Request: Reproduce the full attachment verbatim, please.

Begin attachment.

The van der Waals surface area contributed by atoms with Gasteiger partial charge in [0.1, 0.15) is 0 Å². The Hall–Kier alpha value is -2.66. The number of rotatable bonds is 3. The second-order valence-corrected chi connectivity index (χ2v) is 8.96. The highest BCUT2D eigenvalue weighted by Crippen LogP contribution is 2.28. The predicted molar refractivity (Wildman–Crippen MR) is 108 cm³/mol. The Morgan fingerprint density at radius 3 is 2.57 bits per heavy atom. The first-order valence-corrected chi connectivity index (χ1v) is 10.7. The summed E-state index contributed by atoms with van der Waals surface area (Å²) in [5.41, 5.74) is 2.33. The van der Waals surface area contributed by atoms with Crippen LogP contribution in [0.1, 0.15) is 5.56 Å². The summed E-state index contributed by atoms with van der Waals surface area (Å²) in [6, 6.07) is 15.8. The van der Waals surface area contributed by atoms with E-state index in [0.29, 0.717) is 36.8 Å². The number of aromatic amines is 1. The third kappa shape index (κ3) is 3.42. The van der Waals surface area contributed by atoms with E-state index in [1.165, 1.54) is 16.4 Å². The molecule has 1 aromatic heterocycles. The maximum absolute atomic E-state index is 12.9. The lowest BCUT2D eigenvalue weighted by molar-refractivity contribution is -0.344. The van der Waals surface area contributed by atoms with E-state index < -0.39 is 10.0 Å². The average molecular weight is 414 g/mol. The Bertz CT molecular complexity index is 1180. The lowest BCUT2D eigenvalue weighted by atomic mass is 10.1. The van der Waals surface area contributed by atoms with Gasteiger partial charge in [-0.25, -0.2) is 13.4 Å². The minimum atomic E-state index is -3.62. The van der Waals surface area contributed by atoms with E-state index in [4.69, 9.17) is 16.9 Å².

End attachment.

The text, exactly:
The van der Waals surface area contributed by atoms with Gasteiger partial charge in [0.1, 0.15) is 0 Å². The Hall–Kier alpha value is -2.66. The number of rotatable bonds is 3. The second-order valence-corrected chi connectivity index (χ2v) is 8.96. The highest BCUT2D eigenvalue weighted by Crippen LogP contribution is 2.28. The predicted molar refractivity (Wildman–Crippen MR) is 108 cm³/mol. The Morgan fingerprint density at radius 3 is 2.57 bits per heavy atom. The first-order valence-corrected chi connectivity index (χ1v) is 10.7. The summed E-state index contributed by atoms with van der Waals surface area (Å²) in [5.41, 5.74) is 2.33. The van der Waals surface area contributed by atoms with Crippen LogP contribution in [0.1, 0.15) is 5.56 Å². The summed E-state index contributed by atoms with van der Waals surface area (Å²) in [6, 6.07) is 15.8. The van der Waals surface area contributed by atoms with E-state index in [0.29, 0.717) is 36.8 Å². The number of aromatic amines is 1. The third kappa shape index (κ3) is 3.42. The van der Waals surface area contributed by atoms with E-state index in [1.165, 1.54) is 16.4 Å². The molecule has 1 aromatic heterocycles. The maximum absolute atomic E-state index is 12.9. The lowest BCUT2D eigenvalue weighted by molar-refractivity contribution is -0.344. The van der Waals surface area contributed by atoms with E-state index < -0.39 is 10.0 Å². The average molecular weight is 414 g/mol. The Bertz CT molecular complexity index is 1180. The lowest BCUT2D eigenvalue weighted by atomic mass is 10.1. The van der Waals surface area contributed by atoms with Gasteiger partial charge in [-0.25, -0.2) is 13.4 Å². The minimum atomic E-state index is -3.62. The van der Waals surface area contributed by atoms with E-state index in [4.69, 9.17) is 16.9 Å².